New court procedures for the private rented sector in Scotland

Letter from the Housing and Property Chamber - Tribunal

From 01 December 2017, new legislation came into force in Scotland which means that Sheriff Courts no longer have jurisdiction for civil cases relating to the Private Rented Sector in Scotland.

The new court for cases of this type is the Housing and Property Chamber in Glasgow. It’s a form of Tribunal.

Note that the regime for court actions for evictions and rent arrears has not changed for local authority and social landlord tenancies. They are still in the Sheriff Court.

Here are some FAQs about the new system.

How much does it cost to raise the action?

It’s free of charge. In the Sheriff Court, on the other hand, it costs £102 to raise a Summary Cause action for eviction and/or rent arrears.

What procedural differences are there?

One obvious difference is that, under Sheriff Court procedure, you can raise claims for eviction and rent arrears in one action. Under the tribunal procedure, you have to raise these as separate claims.

It’s a form-filling exercise and, for example, in the situation described, you would use Form E for the eviction claim and Form F for the rent arrears claim.

If you have an action raised against you, as a tenant, and wish to make a counterclaim, you have to make that claim as a separate application (which the tribunal may later direct should be heard together with the principal claim against you).

This is now very much an online application procedure and there is guidance on the website for the tribunal which lists the various types of application you can make, with links to the appropriate form.

The tribunal has much greater proactive powers than the Sheriff does in terms of making inquiries and requiring parties to attend hearings, or produce documents or information. The tribunal may also hold a case management discussion to decide how an application should proceed. This can be held as a physical hearing or via telephone/video conference.

What procedural similarities are there?

As under Sheriff Court procedure, the court/tribunal does not enforce its own orders. It does not guarantee that a ruling in your favour will lead to ultimate success.

So, for example, if the tribunal makes an order in favour of a landlord for payment of rent arrears, if the tenant does not pay up voluntarily, the landlord will have to engage (and pay for the services of) Sheriff Officers to seek to enforce the decree. The tribunal does not carry out the execution of any orders it makes.

What about recovery of legal costs and expenses?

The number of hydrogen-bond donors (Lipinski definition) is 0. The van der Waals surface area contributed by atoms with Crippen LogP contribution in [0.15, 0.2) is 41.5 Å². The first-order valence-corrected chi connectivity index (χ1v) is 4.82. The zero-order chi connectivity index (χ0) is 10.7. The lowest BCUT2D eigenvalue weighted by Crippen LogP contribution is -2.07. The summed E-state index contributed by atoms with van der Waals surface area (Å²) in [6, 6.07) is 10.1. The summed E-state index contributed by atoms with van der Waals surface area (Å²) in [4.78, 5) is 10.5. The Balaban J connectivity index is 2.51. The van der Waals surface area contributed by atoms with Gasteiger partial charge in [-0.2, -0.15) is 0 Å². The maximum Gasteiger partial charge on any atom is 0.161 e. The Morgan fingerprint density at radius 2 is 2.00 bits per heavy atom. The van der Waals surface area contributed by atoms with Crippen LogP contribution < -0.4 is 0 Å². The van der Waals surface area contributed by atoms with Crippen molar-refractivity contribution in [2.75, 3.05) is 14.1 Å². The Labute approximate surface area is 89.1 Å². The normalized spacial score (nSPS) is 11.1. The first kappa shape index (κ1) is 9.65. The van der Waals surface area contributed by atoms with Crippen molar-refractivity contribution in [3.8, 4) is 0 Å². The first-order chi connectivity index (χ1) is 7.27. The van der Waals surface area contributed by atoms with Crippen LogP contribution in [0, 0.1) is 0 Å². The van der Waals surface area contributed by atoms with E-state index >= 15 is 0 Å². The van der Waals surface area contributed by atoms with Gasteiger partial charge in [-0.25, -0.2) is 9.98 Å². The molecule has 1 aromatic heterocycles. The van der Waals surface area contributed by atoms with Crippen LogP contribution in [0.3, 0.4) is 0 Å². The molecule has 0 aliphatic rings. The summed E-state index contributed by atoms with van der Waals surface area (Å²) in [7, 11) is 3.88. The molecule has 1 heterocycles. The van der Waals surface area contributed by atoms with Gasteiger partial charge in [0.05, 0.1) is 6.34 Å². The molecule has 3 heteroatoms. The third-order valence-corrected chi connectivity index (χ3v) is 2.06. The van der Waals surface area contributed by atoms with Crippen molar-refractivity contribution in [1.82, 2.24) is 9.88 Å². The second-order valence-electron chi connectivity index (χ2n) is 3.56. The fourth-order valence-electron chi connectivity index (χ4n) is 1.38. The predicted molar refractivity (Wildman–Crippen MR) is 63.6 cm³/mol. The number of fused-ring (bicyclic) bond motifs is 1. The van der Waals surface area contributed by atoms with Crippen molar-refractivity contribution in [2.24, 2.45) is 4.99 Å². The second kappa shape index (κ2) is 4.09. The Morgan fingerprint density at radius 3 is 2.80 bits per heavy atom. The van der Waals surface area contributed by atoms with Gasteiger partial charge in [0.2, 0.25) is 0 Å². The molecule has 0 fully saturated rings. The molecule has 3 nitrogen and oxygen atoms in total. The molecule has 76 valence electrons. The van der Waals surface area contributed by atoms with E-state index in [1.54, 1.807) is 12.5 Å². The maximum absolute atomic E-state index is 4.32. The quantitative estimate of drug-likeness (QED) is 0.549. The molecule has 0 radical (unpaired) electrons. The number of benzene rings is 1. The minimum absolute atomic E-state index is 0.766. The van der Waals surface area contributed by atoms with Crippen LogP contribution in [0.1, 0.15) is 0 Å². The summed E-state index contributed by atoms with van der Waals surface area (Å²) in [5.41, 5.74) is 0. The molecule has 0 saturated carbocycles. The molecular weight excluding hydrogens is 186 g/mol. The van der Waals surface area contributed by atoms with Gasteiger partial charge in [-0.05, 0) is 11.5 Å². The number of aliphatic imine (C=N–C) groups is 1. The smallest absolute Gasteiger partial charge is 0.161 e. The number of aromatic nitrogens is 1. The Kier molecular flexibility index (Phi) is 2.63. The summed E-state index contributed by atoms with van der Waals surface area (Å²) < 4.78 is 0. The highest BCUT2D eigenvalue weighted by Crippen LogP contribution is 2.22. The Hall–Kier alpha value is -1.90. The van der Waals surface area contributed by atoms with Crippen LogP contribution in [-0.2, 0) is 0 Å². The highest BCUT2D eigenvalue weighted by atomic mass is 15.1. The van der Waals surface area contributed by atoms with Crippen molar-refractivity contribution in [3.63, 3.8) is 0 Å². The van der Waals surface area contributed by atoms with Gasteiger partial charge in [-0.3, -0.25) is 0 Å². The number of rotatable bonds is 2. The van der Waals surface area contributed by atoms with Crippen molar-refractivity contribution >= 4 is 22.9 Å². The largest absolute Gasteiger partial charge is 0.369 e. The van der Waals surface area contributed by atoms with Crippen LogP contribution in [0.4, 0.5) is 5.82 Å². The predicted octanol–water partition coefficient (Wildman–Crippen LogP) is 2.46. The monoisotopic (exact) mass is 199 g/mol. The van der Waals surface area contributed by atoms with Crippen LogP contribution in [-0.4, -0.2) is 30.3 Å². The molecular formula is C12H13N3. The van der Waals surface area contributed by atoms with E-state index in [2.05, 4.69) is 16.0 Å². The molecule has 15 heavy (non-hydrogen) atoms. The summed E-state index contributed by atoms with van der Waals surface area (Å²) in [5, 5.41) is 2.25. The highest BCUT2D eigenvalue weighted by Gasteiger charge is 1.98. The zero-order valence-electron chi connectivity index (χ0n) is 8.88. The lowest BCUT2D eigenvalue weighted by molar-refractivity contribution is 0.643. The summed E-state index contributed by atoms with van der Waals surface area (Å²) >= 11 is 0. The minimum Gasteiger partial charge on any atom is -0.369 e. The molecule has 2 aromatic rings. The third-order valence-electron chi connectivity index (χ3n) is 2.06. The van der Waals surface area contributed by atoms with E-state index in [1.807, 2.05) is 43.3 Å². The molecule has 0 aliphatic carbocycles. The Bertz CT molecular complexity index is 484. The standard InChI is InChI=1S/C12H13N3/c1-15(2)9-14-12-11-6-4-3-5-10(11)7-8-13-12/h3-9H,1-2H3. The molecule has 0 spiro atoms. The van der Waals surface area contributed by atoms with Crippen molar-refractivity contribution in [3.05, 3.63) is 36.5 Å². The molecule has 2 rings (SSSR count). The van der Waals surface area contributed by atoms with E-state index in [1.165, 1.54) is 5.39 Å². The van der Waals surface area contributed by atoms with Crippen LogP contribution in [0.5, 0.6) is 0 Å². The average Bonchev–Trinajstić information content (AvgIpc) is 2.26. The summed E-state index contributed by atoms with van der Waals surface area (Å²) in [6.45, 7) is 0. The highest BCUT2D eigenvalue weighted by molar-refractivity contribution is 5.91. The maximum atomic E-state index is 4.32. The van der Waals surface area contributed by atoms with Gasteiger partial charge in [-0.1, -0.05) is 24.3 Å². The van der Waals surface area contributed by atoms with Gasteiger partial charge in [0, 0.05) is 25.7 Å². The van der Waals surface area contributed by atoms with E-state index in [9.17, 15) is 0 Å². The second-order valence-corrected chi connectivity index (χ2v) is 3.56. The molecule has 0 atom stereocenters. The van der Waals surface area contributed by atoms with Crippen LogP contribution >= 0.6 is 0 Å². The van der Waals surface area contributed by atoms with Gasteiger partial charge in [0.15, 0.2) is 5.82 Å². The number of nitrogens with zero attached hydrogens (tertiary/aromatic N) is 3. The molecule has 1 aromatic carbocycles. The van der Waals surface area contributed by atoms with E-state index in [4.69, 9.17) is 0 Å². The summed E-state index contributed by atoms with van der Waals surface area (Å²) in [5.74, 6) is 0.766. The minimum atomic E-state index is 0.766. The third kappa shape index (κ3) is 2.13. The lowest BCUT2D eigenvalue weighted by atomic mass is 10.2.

Under Sheriff Court procedure, the court will usually award the expenses/costs (on the judicial scale) of the action against the unsuccessful party.

Where the award of expenses is in favour of a landlord who has obtained an order for eviction and payment of rent arrears, say, in practice, it is often difficult to recover the expenses anyway. The fact that someone is in rent arrears tends to indicate wider financial problems and you cannot extract payment from someone who does not have any assets – Sheriff Officers will not be able to improve that position.

Under the tribunal system, it does have power to award expenses but only in restricted circumstances.

The Sheriff Court “expenses follow success” rule means the winner almost automatically gets an award of expenses. In the tribunal, to get an award of expenses against a party, you’ll have to demonstrate unreasonable behaviour by that party in the conduct of the case and that that has put the other party to unnecessary or unreasonable expense.

Although the recovery of legal costs in this area in the Sheriff Court is not without its problems in practice (as described), the tribunal system seems to be actively discouraging the involvement of solicitors because it is so unlikely that the tribunal will make an award of expenses.

How long does it take?

This is a relatively new procedure, so it is still bedding in.

Our experience under Sheriff Court procedure was that, if your claim as the landlord was based on proper paperwork and pre-action procedure, you could expect to get an eviction order within 3 months of raising the action.

From our limited experience of the tribunal procedure, it seems to take a bit longer, though it’s not clear how much longer.

Actions which used to be raised locally in Elgin Sheriff Court now have to go through a tribunal based in Glasgow. In one case we have, a case management discussion has been fixed to take place in a hotel in Inverness. The tribunal, theoretically, has power to grant final orders at a case management discussion. If it does not, however, we are not sure whether any “final hearing” will be fixed to take place in Inverness or Glasgow or somewhere else.

How we can help

If you have any questions about any matter arising from this article, please contact us. You can call us on 01343 544077 or send us a Free Online Enquiry. All initial enquiries are at no charge and without obligation.

Though this other article on the G&Y website must be read subject to what is contained in the present posting, above, it contains information you may also find helpful in relation to evicting tenants from residential property.

There is also more information on the “Leasing” section of this website.